photocathode


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photocathode

(ˌfəʊtəʊˈkæθəʊd)
n
(Chemistry) a cathode that undergoes or is used for photoemission
Collins English Dictionary – Complete and Unabridged, 12th Edition 2014 © HarperCollins Publishers 1991, 1994, 1998, 2000, 2003, 2006, 2007, 2009, 2011, 2014

pho•to•cath•ode

(ˌfoʊ toʊˈkæθ oʊd)

n.
a cathode, typically of a cesium or sodium compound, having the property of emitting electrons when activated by light or other radiation.
[1925–30]
Random House Kernerman Webster's College Dictionary, © 2010 K Dictionaries Ltd. Copyright 2005, 1997, 1991 by Random House, Inc. All rights reserved.
ThesaurusAntonymsRelated WordsSynonymsLegend:
Noun1.photocathode - a cathode that emits electrons when illuminated
cathode - a negatively charged electrode that is the source of electrons entering an electrical device
electric eye, magic eye, photocell, photoconductive cell, photoelectric cell - a transducer used to detect and measure light and other radiations
Based on WordNet 3.0, Farlex clipart collection. © 2003-2012 Princeton University, Farlex Inc.
Translations
References in periodicals archive ?
The beam was created by the plasma photocathode method, in which electrons were released from neutral atoms inside plasma.
Xile Hu's group developed a molybdenum-sulfide catalyst for the hydrogen evolution reaction, while Michael Gratzel's team found that the molybdenum sulfide could be deposited on a copper oxide photocathode to power solar water splitting.
For those passing through one quartz window of the cryostat, the integral glow of the sample (if necessary through an optical filter) was focused by a quartz lens on a photocathode PMT-106.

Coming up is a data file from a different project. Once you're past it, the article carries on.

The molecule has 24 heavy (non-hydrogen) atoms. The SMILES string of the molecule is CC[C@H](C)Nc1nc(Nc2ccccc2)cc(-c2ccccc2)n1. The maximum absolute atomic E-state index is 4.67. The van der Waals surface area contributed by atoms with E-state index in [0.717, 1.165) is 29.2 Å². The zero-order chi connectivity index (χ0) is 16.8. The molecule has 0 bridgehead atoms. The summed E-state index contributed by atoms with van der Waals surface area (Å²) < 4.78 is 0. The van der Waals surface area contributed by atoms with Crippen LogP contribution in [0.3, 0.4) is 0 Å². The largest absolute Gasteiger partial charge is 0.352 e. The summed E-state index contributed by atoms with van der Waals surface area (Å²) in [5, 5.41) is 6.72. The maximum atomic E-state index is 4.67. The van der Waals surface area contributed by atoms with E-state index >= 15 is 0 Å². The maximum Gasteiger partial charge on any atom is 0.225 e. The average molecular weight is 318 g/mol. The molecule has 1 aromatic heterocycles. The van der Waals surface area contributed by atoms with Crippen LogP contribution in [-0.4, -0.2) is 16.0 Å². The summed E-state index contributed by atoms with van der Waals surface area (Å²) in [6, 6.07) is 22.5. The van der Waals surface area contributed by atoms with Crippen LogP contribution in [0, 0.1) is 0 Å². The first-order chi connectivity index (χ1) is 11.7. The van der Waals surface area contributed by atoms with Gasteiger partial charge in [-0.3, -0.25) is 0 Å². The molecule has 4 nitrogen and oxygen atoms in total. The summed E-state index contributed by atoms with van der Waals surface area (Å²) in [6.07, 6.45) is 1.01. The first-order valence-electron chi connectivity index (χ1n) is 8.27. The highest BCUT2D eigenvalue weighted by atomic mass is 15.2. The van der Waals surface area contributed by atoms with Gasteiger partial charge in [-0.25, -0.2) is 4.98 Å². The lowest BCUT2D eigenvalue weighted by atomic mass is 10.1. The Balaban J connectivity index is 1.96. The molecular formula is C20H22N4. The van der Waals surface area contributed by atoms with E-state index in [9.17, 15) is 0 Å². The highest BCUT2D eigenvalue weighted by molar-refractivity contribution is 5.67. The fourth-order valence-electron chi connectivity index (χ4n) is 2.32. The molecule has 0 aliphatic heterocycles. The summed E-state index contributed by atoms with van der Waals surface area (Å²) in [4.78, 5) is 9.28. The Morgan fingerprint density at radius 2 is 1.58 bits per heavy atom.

A photocathode is photoemissive material that emits electrons when exposed to light or other radiation.
When light strikes the intensifier's photocathode, the emitted electrons enter the perforations, ricochet off the tunnel walls, and create more electrons.
Despite the low overall efficiency (less than 0.1%), these results represented in principle a quite remarkable step forward especially in comparison with the modest performance of one of the first p-DSCs that utilized a semiconducting photocathode with compact morphology [330].
The UV sensitive detector is a side-window photomultiplier tube with a bialkali photocathode (model DH10) that employs an analog-to-digital converter (model 228A) to relay spectral irradiance to a dedicated personal computer (PC) for storage.
Moreover, the nanoporous morphology of the p-type electrode permits the adsorption of greater amounts of dye per unit area regarding a compact layer, and favors injection of the charge from the sensitizer to the photocathode in the whole film.
These devices consisted of a photocathode that converted photons into electrons.